Florida: Specialized Alzheimer’s Adult Daycare, Level Two (345)Page 2 of 18

1. Adult Day Care

Adult day care centers were created to reduce isolation, depression, and cognitive and physical decline among community-dwelling older adults. They are designed to help older adults continue to live at home or in the community for as long as possible. They typically provide a supportive, professional staff that addresses the nutritional, daily living, and social needs of adults with functional limitations within a group setting during the day (Ellen et al., 2017).

In the United States, there are more than 4,600 adult day service centers serving nearly 286,000 people (Caffrey and Lenden, 2019). In Florida, there are approximately 349 adult daycare centers providing therapeutic programs, social services, health services, and activities for adults in a non-institutional setting. Nearly half of adult daycare clients have Alzheimer’s disease or a related disorder (FADSA, 2021).

A small number of centers in Florida are licensed to provide specialized Alzheimer’s adult daycare services. These centers are specifically designated to treat clients with Alzheimer’s disease and other types of dementia and generally enroll a higher percentage of clients with dementia than do regular adult day centers. Specialized dementia training and a specialty license is required to provide services as a Specialized Alzheimer's Services Adult Day Care Center. (O’Keeffe, 2014, latest available).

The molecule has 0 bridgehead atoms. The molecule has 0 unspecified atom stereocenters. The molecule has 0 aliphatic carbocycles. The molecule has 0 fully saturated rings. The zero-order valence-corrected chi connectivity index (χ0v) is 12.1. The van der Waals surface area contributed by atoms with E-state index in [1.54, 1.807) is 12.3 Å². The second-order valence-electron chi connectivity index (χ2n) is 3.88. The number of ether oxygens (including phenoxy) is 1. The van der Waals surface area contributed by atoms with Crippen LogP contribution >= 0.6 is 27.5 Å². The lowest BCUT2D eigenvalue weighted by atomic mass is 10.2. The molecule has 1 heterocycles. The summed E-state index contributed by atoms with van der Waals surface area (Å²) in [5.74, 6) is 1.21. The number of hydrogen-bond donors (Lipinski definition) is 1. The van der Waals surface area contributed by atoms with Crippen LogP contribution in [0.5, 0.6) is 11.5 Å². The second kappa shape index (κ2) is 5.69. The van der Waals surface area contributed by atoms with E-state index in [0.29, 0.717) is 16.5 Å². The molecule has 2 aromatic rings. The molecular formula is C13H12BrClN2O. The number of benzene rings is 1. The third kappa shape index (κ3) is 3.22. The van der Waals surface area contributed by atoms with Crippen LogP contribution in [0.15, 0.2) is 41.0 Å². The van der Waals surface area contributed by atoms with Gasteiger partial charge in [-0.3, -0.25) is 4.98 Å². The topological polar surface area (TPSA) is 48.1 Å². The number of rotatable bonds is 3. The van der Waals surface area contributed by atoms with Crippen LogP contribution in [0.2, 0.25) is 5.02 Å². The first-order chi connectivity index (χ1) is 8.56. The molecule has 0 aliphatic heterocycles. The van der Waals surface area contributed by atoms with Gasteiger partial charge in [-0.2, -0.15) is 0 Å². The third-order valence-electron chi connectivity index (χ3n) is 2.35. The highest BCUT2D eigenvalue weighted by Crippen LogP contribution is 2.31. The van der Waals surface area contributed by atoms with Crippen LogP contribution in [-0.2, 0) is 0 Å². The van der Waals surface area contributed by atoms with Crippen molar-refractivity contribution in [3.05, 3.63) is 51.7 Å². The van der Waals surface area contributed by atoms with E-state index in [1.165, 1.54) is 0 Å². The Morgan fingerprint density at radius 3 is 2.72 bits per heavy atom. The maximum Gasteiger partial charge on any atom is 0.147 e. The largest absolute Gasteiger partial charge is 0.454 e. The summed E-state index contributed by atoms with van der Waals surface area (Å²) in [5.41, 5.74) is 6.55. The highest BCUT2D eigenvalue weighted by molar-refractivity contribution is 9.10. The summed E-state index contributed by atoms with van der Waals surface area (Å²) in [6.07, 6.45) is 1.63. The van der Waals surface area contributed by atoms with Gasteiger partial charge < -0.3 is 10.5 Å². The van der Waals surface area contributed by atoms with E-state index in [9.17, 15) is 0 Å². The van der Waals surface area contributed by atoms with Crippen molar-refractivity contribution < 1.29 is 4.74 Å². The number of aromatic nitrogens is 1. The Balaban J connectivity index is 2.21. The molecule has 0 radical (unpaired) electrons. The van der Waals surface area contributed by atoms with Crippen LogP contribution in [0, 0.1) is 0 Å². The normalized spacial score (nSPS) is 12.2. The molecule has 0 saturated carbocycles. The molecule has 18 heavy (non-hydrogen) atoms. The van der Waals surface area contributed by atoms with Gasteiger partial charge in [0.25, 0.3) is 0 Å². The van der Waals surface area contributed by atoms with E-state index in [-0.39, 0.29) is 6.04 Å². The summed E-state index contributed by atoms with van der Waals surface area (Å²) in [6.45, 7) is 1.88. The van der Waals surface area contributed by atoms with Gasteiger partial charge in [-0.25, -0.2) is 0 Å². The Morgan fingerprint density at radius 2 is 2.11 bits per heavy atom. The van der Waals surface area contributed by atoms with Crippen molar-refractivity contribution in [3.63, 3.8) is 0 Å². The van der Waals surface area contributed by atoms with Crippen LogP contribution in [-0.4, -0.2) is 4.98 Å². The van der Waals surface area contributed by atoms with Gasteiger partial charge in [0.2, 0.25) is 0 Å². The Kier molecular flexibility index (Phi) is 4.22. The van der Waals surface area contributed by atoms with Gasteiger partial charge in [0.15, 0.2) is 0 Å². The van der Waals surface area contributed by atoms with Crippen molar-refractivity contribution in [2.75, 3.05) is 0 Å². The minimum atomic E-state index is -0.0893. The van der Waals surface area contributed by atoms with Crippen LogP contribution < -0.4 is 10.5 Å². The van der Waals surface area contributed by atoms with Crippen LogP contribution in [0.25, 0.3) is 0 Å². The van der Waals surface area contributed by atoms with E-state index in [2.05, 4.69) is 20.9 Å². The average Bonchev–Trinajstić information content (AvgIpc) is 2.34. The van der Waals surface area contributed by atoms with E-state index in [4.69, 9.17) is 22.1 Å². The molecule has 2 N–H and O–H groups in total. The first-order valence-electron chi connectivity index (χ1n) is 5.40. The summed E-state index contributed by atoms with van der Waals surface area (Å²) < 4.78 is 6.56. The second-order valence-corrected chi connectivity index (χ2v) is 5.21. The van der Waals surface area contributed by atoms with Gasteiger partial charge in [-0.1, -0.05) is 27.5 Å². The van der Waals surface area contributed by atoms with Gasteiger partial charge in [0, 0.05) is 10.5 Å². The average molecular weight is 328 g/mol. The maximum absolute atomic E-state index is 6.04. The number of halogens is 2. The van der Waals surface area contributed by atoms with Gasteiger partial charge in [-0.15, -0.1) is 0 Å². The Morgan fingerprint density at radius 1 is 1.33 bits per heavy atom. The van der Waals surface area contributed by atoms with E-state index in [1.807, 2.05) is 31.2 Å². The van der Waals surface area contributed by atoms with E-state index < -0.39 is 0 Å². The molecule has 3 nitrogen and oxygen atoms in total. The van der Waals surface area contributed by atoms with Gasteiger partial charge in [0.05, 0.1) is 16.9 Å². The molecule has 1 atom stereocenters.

In general, adult daycare clients are younger and more racially and ethnically diverse than users of other long-term care services. In 2018, about 57% of adult day services center participants were female, 45% were non-Hispanic white, and 39% were under age 65 (Lendon and Singh, 2021).

Most adult day participants attend at least 3 days each week and most use transport services provided by the centers. In 2022, the median cost of adult day care services in the U.S. was $81 per day (Alzheimer’s Association, 2023).